With an eye to the future, Walker acknowledges that choosing to remain childfree is becoming an increasingly acceptable option for individuals and couples. Perhaps low-cost and no-cost contraception, shifting social norms and broader education will reduce unplanned and unwanted pregnancies, resulting in intentional childbearing and a stigma-free childfree option. Walker concludes with an optimistic prediction:

Who knows, maybe in twenty years, no one will bat an eye if a man doesn’t have kids. He won’t be viewed as an immature playboy who never grew up. He may even be perceived as someone who is more able to fully focus on goals and aspirations, because he is not distracted by the responsibilities of parenting. (Psychology Today)

Let’s help make her prediction come true, childfree men!

 

Motherhood: A Choice not a Destination

Motherhood... is a choice!

Motherhood is a choice not a destination.

Throughout much of Latin America motherhood is more destiny than decision for many young women despite limited abilities to care for a child.

Vera Cordeiro, Founder and General Superintendant of Associação Saude Criança, gives details of the situation in Brazil that spans throughout many places in Latin America about the inherent beliefs of  motherhood:

Cordeiro says, “…in the favelas of Brazil the identity of motherhood is status–a ‘destination’ sought by teenage girls who view the opportunity to have a baby as a validation of their esteem even though they are unprepared to raise a child.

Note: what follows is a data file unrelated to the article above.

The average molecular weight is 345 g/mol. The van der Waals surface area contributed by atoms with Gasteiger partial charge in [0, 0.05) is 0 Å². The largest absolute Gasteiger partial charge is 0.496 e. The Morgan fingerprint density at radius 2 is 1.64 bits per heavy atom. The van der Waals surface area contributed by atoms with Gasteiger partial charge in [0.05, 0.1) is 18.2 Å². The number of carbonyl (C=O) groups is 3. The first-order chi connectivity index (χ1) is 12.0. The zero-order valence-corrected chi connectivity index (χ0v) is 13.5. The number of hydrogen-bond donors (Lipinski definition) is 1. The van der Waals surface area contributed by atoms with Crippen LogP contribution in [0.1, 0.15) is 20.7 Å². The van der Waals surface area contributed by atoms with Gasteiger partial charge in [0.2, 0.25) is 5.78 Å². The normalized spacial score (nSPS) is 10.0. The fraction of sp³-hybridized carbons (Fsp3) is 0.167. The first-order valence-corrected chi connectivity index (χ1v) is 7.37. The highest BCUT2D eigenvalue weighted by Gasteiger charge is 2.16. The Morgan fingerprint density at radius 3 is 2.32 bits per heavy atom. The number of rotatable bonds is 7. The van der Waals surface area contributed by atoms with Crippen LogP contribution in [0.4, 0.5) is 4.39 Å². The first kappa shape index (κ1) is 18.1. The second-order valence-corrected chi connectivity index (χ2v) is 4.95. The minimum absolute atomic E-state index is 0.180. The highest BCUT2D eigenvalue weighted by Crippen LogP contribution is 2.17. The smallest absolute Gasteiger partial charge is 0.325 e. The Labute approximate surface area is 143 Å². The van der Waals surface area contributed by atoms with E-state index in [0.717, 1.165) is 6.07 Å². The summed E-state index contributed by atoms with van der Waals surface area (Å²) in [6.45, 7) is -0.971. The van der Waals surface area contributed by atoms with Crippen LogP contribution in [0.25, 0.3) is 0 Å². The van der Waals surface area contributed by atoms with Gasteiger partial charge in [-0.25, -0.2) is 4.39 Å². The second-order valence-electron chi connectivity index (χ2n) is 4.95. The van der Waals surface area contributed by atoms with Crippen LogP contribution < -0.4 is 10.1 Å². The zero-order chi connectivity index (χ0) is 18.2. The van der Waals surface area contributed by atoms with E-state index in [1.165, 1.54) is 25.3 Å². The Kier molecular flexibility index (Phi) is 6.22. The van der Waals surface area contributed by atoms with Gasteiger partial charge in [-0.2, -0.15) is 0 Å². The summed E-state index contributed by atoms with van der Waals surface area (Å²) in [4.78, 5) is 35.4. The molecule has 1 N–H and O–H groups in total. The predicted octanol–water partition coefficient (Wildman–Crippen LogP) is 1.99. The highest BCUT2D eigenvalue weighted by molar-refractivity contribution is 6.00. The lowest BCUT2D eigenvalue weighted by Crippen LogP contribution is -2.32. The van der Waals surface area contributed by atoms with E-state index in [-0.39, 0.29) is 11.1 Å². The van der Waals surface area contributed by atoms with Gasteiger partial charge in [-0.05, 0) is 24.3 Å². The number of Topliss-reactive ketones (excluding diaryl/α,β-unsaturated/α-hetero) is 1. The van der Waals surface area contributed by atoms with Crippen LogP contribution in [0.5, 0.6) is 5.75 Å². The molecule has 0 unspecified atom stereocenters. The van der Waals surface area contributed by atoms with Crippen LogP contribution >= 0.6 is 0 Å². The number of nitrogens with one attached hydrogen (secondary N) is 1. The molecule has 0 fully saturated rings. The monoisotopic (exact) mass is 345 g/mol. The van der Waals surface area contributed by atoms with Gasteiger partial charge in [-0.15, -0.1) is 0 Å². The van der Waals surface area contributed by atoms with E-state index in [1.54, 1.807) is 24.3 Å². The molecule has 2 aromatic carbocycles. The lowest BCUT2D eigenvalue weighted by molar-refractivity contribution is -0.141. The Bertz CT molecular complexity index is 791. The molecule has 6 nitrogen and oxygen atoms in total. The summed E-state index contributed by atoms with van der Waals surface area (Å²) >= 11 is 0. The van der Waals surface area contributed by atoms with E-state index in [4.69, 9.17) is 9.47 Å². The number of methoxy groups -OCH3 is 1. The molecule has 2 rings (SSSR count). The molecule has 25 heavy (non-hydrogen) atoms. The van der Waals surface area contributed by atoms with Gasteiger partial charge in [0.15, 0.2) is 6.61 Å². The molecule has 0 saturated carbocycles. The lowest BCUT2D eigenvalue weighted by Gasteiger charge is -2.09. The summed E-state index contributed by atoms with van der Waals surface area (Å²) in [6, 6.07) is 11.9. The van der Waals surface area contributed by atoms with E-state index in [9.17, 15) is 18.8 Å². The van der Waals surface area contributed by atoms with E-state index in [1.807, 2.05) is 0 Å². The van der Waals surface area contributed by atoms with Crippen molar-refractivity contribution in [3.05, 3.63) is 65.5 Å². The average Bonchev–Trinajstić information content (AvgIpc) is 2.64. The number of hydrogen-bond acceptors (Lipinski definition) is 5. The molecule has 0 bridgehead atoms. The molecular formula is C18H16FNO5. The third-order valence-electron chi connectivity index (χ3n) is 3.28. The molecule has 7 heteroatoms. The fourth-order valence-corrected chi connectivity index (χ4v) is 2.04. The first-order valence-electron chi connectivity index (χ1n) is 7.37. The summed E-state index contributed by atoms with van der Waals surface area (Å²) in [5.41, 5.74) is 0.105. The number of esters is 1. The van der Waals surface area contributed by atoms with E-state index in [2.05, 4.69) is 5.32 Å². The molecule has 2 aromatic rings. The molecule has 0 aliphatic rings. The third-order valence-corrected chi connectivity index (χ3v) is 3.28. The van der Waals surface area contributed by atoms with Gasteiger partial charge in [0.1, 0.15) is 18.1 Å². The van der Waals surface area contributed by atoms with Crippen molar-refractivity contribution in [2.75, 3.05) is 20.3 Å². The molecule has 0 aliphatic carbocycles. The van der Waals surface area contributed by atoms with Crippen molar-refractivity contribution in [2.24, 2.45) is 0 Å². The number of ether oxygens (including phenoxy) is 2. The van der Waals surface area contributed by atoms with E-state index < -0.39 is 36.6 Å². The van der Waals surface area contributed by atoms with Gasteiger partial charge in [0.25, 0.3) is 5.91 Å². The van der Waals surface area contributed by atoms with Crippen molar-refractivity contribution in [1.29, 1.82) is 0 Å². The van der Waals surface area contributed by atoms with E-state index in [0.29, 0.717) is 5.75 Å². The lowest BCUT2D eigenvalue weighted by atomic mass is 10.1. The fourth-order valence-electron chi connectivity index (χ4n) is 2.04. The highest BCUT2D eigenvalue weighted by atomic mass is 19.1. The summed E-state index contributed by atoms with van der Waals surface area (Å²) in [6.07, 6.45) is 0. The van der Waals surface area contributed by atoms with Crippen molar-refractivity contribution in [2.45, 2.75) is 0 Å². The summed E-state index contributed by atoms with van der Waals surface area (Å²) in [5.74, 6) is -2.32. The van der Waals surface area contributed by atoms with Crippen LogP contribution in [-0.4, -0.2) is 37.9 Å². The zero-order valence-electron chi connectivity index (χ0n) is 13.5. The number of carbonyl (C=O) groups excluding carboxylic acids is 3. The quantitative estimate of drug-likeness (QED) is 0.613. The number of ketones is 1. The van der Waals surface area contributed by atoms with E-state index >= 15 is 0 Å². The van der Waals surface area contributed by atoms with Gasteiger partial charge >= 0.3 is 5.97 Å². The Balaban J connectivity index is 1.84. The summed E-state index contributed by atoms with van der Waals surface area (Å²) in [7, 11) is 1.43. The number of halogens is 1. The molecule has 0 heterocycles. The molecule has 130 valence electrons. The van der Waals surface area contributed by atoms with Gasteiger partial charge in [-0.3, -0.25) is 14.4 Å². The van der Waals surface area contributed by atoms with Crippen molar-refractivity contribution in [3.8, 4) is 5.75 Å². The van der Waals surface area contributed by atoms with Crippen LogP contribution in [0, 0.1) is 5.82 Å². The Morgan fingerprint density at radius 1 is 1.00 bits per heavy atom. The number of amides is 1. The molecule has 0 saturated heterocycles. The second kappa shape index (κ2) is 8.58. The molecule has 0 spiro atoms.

Favelas can be violent places to live. The rules are often different in places affected by abject poverty. And for young girls, pregnancy is often viewed as ‘protective’ in ways that outsiders may not understand. As it was explained to me, having a baby by a leader in the community associates that girl with a powerful man. That identity can protect her as her child will be recognized as belonging to the leader. This is the destination sought by many young girls.” (La Vie Childfree blogpost: Making Motherhood a Choice in Brazil.)

The Aconchego Project

While this debilitating mindset and incumbent social gridlock are prevalent, efforts are being made to combat the underlying challenges. Associação Saúde Criança was founded in 1991 in Rio de Janeiro, Brazil to help “poor families by providing help in the areas of education, health, income, housing, and citizenship” (Vera Cordeiro: Making Motherhood a Choice, Not a Destination). In 2005 the organization launched a major initiative called “Aconchego Teen” targeting teenage women and birth rates.

Volunteers group

Volunteers group (Image credit: Associação Saúde Criança)

“Aconchego Teen,” which means coziness, a place for warmth and security, is designed as a public square in which teenage girls receive education regarding motherhood and pregnancy. The objective was to change the embedded view in poor teenagers that suggests motherhood is a destination instead of a personal choice. (Vera Cordeiro: Making Motherhood a Choice, Not a Destination.)

The Aconchego Project, sponsored by Johnson & Johnson, spans an average of two years for each adolescent and emphasizes other interests and perspectives so that the rate of teen pregnancy decreases (Vera Cordeiro: Making Motherhood a Choice, Not a Destination).

The project seems to be a success with teen pregnancy in Brazil dropping by 34.6% between 2000 and 2010 according to Brazil’s Health Ministry.

So far, over 200 teenagers have participated in Aconchego Teen and the feedback from both parents and teenagers is strongly positive. Not only has the project helped teens understand the difficulties of motherhood but it has also paved the way for a better communication and understanding with their parents. We encourage teens to stay in school and prepare themselves for the labor market. That way, they will experience motherhood when [and if] they are ready to embrace the joys of having a child. (Vera Cordeiro: Making Motherhood a Choice, Not a Destination.)

Read the full article here: Vera Cordeiro: Making Motherhood a Choice, Not a Destination.